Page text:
Simple recess light wiring question

globe199February 9, 2010

Suspended ceiling, easy access to wiring. Room has a single surface-mount light fixture in the center of the room. I want to remove this light and add four recess lights.

Just a conceptual question here. I can't seem to find a simple answer online anywhere. Let's assume there is 14/2 running to the existing light. I would cut this wire and run it to the first new light. From there, do I run 14/3 to all the other lights? Or what?

Thanks!

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sparky17

What ever is feeding the intial old lite you are removing,that circuit should be enough to add 3-4 pot lites.
Your on the right track,remove the old lite and cut that old circuit into you first new pot lite,just carry on to the others from there, 14/2 is all you need.

    Bookmark   February 9, 2010 at 12:47PM
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globe199

Where did I get the idea that I needed 14/3? I thought that was required in order to wire the lights in parallel; otherwise with 14/2 they'd be in series and dim. No?

    Bookmark   February 9, 2010 at 1:21PM
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Billl

No. Just use 14/2. At each light fixture, connect the blacks from both the "in" and "out" lines and the black from the light fixture all together. Same for whites and grounds. They aren't in series unless the current needs to flow through one of the lights to get to the next. By connecting all the blacks together, the current flows through the wires to get to lights 2-4, not through light 1.

    Bookmark   February 9, 2010 at 1:31PM
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globe199

Sounds simple enough. So just 14/2 all the way around, and the loop ends at the fourth light?

In what scenario(s) would you use 14/3?

    Bookmark   February 9, 2010 at 2:45PM
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Billl

The most common uses for 14/3 in a home would be wiring a light to 2 separate switches or wiring a fixture that does 2 things - like fan/light combo.

    Bookmark   February 9, 2010 at 2:57PM
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globe199

But I thought I once saw a posting here where someone wired two outdoor garage lights and they were dim. He was told to run 14/3 between the lights, and that fixed it. Am I confused?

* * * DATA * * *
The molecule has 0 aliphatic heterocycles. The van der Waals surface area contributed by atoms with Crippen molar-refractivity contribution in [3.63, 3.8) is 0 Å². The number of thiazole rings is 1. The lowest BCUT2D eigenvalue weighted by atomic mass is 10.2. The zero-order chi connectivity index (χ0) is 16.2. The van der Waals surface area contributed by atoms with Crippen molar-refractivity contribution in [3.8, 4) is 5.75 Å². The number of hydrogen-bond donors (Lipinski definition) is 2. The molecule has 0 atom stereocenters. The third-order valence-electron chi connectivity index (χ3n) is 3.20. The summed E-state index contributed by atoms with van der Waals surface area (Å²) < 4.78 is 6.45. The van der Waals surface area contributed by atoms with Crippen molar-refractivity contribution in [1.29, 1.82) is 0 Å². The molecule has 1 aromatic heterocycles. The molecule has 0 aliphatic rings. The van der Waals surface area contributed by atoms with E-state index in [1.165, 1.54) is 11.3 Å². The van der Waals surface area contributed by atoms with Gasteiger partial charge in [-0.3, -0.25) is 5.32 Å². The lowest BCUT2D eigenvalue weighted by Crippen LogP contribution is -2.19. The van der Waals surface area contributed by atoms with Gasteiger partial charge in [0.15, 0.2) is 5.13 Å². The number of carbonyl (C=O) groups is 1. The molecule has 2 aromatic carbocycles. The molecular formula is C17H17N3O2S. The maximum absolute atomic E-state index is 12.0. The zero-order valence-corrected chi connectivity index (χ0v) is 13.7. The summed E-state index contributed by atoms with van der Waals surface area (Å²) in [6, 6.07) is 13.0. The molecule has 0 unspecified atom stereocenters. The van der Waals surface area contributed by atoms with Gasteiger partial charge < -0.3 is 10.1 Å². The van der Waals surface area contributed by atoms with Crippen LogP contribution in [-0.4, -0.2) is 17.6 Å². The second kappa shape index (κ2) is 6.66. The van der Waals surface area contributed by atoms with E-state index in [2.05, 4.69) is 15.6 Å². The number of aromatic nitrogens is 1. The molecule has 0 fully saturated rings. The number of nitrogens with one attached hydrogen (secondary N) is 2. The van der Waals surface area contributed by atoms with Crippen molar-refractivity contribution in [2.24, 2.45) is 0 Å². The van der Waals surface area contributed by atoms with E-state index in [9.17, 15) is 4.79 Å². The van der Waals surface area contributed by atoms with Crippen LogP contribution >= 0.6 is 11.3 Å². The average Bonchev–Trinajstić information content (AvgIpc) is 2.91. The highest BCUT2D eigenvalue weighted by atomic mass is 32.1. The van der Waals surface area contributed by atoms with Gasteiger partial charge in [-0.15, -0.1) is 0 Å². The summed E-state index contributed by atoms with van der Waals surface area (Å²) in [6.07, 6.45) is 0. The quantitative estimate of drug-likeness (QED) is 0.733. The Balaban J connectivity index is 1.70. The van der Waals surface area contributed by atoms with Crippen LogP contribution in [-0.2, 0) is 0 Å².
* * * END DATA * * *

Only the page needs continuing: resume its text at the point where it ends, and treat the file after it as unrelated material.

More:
Bookmark   February 9, 2010 at 3:29PM
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normel

If the power came to the first light and the switch was at the end of the run... 14/3 would be required between the lights. I believe that was the case on the post you refer to.

    Bookmark   February 9, 2010 at 5:33PM
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saltcedar

please see How to Wire a Circuit "In Parallel"

Here is a link that might be useful: How to Wire a Circuit

    Bookmark   February 10, 2010 at 9:08AM
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globe199

I believe I have a switch loop in this situation. There is only one cable in the switch box, with the white one marked black. Would this change my cable needs if I wanted to add these recess fixtures? Is 14/3 necessary now? Thanks.

    Bookmark   February 24, 2010 at 12:53PM
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globe199

White WIRE is marked black, that is.

    Bookmark   February 24, 2010 at 1:05PM
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hendricus

At the existing fixture remove the white and black from the fixture only and continue on as sparky outlined. Black and white to each fixture.

There will be more wires in the box but don't mess with them, they are feeding the switch.

Get a wiring book, that's what I did, and look at examples of wiring. Things will be a lot clearer by looking at pictures.

    Bookmark   February 24, 2010 at 3:41PM
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globe199

OK, here's my next question then. I have some concerns about the wood in my house (probably unfounded). What are my options for securing the cable above the suspended ceiling *without* drilling the joists? Aside from just stapling to the bottom edge of the joist (the worst options?) can I use a light PVC conduit and secure that? Thanks.

    Bookmark   February 25, 2010 at 4:33PM
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hendricus

If you have room above the ceiling just run some furring strips, 1x2 or 1x3, and staple the wire cable to that.

    Bookmark   February 25, 2010 at 5:18PM
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globe199

How do you mean? Attached perpendicular to the bottom edge of the joists?

It's a suspended ceiling, so yes, I have maybe a foot of height to the subfloor above.

    Bookmark   February 26, 2010 at 10:33AM
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